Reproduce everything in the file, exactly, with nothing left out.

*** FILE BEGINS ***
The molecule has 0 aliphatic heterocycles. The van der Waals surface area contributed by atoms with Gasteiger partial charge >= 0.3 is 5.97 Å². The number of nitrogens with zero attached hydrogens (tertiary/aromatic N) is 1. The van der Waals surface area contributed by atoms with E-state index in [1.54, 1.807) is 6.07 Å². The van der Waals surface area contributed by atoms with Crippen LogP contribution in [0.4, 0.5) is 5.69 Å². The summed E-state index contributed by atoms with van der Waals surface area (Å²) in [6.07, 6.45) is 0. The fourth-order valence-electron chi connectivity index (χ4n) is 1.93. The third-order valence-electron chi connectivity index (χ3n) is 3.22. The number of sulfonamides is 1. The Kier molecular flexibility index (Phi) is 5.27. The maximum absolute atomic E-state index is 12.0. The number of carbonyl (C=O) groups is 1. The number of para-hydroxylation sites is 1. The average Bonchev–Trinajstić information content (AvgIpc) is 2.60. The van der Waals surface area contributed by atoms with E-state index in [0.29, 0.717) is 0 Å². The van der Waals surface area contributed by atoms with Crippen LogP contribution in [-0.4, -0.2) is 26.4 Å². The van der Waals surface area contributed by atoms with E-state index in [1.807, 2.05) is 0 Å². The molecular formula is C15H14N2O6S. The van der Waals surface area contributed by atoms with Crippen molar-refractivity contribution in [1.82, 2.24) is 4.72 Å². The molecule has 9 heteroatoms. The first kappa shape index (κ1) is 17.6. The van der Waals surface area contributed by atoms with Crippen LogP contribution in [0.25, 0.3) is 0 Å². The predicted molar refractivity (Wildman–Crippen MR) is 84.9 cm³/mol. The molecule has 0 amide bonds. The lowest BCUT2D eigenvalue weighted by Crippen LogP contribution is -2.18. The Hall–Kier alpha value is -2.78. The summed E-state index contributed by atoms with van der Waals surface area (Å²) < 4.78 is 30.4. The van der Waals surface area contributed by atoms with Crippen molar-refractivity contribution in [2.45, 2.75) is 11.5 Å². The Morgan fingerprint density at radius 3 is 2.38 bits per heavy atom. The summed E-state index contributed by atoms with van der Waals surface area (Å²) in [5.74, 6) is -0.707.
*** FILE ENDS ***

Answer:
The molecule has 0 aliphatic heterocycles. The van der Waals surface area contributed by atoms with Gasteiger partial charge >= 0.3 is 5.97 Å². The number of nitrogens with zero attached hydrogens (tertiary/aromatic N) is 1. The van der Waals surface area contributed by atoms with E-state index in [1.54, 1.807) is 6.07 Å². The van der Waals surface area contributed by atoms with Crippen LogP contribution in [0.4, 0.5) is 5.69 Å². The summed E-state index contributed by atoms with van der Waals surface area (Å²) in [6.07, 6.45) is 0. The fourth-order valence-electron chi connectivity index (χ4n) is 1.93. The third-order valence-electron chi connectivity index (χ3n) is 3.22. The number of sulfonamides is 1. The Kier molecular flexibility index (Phi) is 5.27. The maximum absolute atomic E-state index is 12.0. The number of carbonyl (C=O) groups is 1. The number of para-hydroxylation sites is 1. The average Bonchev–Trinajstić information content (AvgIpc) is 2.60. The van der Waals surface area contributed by atoms with E-state index in [0.29, 0.717) is 0 Å². The van der Waals surface area contributed by atoms with Crippen LogP contribution in [-0.4, -0.2) is 26.4 Å². The van der Waals surface area contributed by atoms with E-state index in [1.807, 2.05) is 0 Å². The molecular formula is C15H14N2O6S. The van der Waals surface area contributed by atoms with Crippen molar-refractivity contribution in [1.82, 2.24) is 4.72 Å². The molecule has 9 heteroatoms. The first kappa shape index (κ1) is 17.6. The van der Waals surface area contributed by atoms with Crippen LogP contribution in [0.25, 0.3) is 0 Å². The predicted molar refractivity (Wildman–Crippen MR) is 84.9 cm³/mol. The molecule has 0 amide bonds. The lowest BCUT2D eigenvalue weighted by Crippen LogP contribution is -2.18. The Hall–Kier alpha value is -2.78. The summed E-state index contributed by atoms with van der Waals surface area (Å²) < 4.78 is 30.4. The van der Waals surface area contributed by atoms with Crippen molar-refractivity contribution in [2.45, 2.75) is 11.5 Å². The Morgan fingerprint density at radius 3 is 2.38 bits per heavy atom. The summed E-state index contributed by atoms with van der Waals surface area (Å²) in [5.74, 6) is -0.707.